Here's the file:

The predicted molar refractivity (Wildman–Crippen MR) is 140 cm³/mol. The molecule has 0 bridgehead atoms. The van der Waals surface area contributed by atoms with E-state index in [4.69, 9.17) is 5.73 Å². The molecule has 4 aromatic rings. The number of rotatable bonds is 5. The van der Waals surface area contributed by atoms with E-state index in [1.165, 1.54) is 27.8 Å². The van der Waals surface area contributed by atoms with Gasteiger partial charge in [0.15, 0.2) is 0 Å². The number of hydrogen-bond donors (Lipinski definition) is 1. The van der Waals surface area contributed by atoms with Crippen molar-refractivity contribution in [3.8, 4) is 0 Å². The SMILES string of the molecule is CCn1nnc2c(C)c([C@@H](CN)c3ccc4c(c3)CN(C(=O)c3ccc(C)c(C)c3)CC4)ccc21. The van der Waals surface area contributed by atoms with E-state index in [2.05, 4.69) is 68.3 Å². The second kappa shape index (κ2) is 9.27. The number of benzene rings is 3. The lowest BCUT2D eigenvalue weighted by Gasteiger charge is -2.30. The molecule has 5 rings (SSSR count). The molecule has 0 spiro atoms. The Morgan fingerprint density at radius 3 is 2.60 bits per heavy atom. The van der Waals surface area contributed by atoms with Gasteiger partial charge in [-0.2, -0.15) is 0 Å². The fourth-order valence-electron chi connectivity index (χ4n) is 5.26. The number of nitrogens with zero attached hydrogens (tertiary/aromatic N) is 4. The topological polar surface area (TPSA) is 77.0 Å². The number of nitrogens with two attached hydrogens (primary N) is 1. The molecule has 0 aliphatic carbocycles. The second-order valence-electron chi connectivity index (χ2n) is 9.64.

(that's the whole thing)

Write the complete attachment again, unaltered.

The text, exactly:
The predicted molar refractivity (Wildman–Crippen MR) is 140 cm³/mol. The molecule has 0 bridgehead atoms. The van der Waals surface area contributed by atoms with E-state index in [4.69, 9.17) is 5.73 Å². The molecule has 4 aromatic rings. The number of rotatable bonds is 5. The van der Waals surface area contributed by atoms with E-state index in [1.165, 1.54) is 27.8 Å². The van der Waals surface area contributed by atoms with Gasteiger partial charge in [0.15, 0.2) is 0 Å². The number of hydrogen-bond donors (Lipinski definition) is 1. The van der Waals surface area contributed by atoms with Crippen molar-refractivity contribution in [3.8, 4) is 0 Å². The SMILES string of the molecule is CCn1nnc2c(C)c([C@@H](CN)c3ccc4c(c3)CN(C(=O)c3ccc(C)c(C)c3)CC4)ccc21. The van der Waals surface area contributed by atoms with E-state index in [2.05, 4.69) is 68.3 Å². The second kappa shape index (κ2) is 9.27. The number of benzene rings is 3. The lowest BCUT2D eigenvalue weighted by Gasteiger charge is -2.30. The molecule has 5 rings (SSSR count). The molecule has 0 spiro atoms. The Morgan fingerprint density at radius 3 is 2.60 bits per heavy atom. The van der Waals surface area contributed by atoms with Gasteiger partial charge in [-0.2, -0.15) is 0 Å². The fourth-order valence-electron chi connectivity index (χ4n) is 5.26. The number of nitrogens with zero attached hydrogens (tertiary/aromatic N) is 4. The topological polar surface area (TPSA) is 77.0 Å². The number of nitrogens with two attached hydrogens (primary N) is 1. The molecule has 0 aliphatic carbocycles. The second-order valence-electron chi connectivity index (χ2n) is 9.64.